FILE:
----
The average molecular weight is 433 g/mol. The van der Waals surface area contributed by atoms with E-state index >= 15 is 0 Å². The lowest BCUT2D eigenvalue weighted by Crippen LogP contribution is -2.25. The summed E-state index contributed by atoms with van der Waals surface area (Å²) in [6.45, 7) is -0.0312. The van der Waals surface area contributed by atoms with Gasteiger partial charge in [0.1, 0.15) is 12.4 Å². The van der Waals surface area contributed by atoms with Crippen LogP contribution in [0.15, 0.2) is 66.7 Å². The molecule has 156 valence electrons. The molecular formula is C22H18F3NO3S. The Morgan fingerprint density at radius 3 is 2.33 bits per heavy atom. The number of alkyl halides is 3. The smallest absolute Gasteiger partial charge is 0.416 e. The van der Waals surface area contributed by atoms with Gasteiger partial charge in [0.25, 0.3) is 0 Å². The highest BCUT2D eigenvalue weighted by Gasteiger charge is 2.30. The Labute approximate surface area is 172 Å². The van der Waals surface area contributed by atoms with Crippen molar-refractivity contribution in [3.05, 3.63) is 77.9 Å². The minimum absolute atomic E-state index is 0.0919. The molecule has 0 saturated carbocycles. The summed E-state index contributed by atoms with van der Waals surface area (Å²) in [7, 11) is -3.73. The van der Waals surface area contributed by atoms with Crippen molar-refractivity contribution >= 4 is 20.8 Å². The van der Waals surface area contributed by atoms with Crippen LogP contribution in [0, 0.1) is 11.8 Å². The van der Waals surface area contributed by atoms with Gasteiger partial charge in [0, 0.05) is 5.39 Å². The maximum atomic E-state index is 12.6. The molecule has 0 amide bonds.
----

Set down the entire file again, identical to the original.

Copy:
The average molecular weight is 433 g/mol. The van der Waals surface area contributed by atoms with E-state index >= 15 is 0 Å². The lowest BCUT2D eigenvalue weighted by Crippen LogP contribution is -2.25. The summed E-state index contributed by atoms with van der Waals surface area (Å²) in [6.45, 7) is -0.0312. The van der Waals surface area contributed by atoms with Gasteiger partial charge in [0.1, 0.15) is 12.4 Å². The van der Waals surface area contributed by atoms with Crippen LogP contribution in [0.15, 0.2) is 66.7 Å². The molecule has 156 valence electrons. The molecular formula is C22H18F3NO3S. The Morgan fingerprint density at radius 3 is 2.33 bits per heavy atom. The number of alkyl halides is 3. The smallest absolute Gasteiger partial charge is 0.416 e. The van der Waals surface area contributed by atoms with Gasteiger partial charge in [0.25, 0.3) is 0 Å². The highest BCUT2D eigenvalue weighted by Gasteiger charge is 2.30. The Labute approximate surface area is 172 Å². The van der Waals surface area contributed by atoms with Crippen molar-refractivity contribution in [3.05, 3.63) is 77.9 Å². The minimum absolute atomic E-state index is 0.0919. The molecule has 0 saturated carbocycles. The summed E-state index contributed by atoms with van der Waals surface area (Å²) in [7, 11) is -3.73. The van der Waals surface area contributed by atoms with Crippen molar-refractivity contribution >= 4 is 20.8 Å². The van der Waals surface area contributed by atoms with Crippen LogP contribution in [0, 0.1) is 11.8 Å². The van der Waals surface area contributed by atoms with Gasteiger partial charge in [0, 0.05) is 5.39 Å². The maximum atomic E-state index is 12.6. The molecule has 0 amide bonds.